Eight Democratic candidates are on the ballot for Louisville’s mayoral race. However, this race has been influenced by the increase in gun violence and tensions around police brutality following the botched Breonna Taylor raid in 2020, according to the Associated Press. Residents and activists continue to apply pressure on government officials to make sure the system doesn’t fail another family.
Following Taylor’s death, protests went on in Louisville for weeks to follow, per AP News. A few mayoral candidates were marching in the streets alongside demonstrators demanding justice. Activist Shameka Parrish-Wright and Rev. Time Findley Jr. were among them and vowed to prioritize racial equity if they are elected to office.
Stemming from the protests came another incident: the attempted shooting of candidate Craig Greenberg.
More from AP News:
A social justice activist was charged with the attempted shooting and remains in federal custody.
Federal prosecutors have alleged that Quintez Brown, 22, wanted to kill Greenberg to prevent him from winning the mayoral race, citing Brown’s internet search history, text messages, and online posts around the time of the February shooting.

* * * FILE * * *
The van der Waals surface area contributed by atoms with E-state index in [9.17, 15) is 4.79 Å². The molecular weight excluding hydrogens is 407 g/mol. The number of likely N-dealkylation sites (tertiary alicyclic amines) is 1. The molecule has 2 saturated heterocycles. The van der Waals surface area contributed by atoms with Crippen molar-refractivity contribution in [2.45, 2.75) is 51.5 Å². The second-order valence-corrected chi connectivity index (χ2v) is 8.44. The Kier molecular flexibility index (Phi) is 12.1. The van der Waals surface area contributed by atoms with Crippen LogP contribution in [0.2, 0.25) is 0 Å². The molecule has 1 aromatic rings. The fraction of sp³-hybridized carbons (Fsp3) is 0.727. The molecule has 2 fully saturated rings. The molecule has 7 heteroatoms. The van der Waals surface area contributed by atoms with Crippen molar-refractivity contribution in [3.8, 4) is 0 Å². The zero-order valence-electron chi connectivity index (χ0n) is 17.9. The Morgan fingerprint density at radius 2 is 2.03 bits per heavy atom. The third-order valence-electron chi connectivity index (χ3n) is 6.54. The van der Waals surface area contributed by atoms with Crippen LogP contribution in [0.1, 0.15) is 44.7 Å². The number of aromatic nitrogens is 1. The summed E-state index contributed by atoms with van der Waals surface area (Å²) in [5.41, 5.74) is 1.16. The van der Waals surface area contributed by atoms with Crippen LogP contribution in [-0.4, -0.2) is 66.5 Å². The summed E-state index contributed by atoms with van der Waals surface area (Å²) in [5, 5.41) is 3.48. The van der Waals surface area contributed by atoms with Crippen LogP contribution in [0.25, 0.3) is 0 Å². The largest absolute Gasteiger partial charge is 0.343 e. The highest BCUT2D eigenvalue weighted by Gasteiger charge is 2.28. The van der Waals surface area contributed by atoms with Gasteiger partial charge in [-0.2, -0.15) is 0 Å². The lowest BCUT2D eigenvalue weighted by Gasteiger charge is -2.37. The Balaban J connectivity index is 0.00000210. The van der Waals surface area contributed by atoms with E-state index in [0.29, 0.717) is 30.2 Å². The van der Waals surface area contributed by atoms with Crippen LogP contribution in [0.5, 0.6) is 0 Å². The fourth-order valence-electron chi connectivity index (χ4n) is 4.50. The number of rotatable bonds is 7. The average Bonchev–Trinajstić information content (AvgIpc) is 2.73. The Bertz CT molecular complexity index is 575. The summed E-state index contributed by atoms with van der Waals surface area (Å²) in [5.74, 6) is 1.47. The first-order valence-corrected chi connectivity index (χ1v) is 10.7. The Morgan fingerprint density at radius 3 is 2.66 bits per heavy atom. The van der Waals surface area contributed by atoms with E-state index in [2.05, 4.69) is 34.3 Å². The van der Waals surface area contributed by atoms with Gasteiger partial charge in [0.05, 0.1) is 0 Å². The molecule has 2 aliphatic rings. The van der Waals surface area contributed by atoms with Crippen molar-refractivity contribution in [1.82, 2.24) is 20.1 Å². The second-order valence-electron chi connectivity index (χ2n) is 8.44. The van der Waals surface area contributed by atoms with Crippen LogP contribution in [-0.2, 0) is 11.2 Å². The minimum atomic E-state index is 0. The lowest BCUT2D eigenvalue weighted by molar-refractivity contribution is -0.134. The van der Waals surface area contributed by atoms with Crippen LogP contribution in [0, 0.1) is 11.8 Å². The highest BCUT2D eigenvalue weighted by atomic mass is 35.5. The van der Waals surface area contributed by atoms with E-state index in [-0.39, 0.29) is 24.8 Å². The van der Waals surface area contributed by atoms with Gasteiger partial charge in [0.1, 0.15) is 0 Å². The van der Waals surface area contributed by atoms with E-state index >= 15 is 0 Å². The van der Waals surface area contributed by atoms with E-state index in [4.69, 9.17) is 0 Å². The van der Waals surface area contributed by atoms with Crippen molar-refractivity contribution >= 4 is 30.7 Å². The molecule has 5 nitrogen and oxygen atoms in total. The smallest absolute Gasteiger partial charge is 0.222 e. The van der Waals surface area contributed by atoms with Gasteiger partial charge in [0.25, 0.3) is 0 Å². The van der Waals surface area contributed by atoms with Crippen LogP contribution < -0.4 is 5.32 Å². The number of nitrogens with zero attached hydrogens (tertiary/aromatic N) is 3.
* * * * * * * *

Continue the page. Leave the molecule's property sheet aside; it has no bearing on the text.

As of April, Greenberg has maintained a fundraising lead over his opponents and various local unions, faith leaders, and metro council members have endorsed him. He has said the shooting only strengthened his understanding of the need to quell gun violence in the city.
New evidence showed Brown researched the Republican candidate, Bill Dieruf, as well they say before the shooting. He has been charged with interfering with a federally protected right, using a firearm in relation to a crime of violence and attempting to kill a candidate for elective office.
Aside from the race, Louisville is also facing a budget shortfall of $70 million by 2024 in addition to recovering from the pandemic. The Louisville police department also remains under investigation and under pressure to improve their policing policies.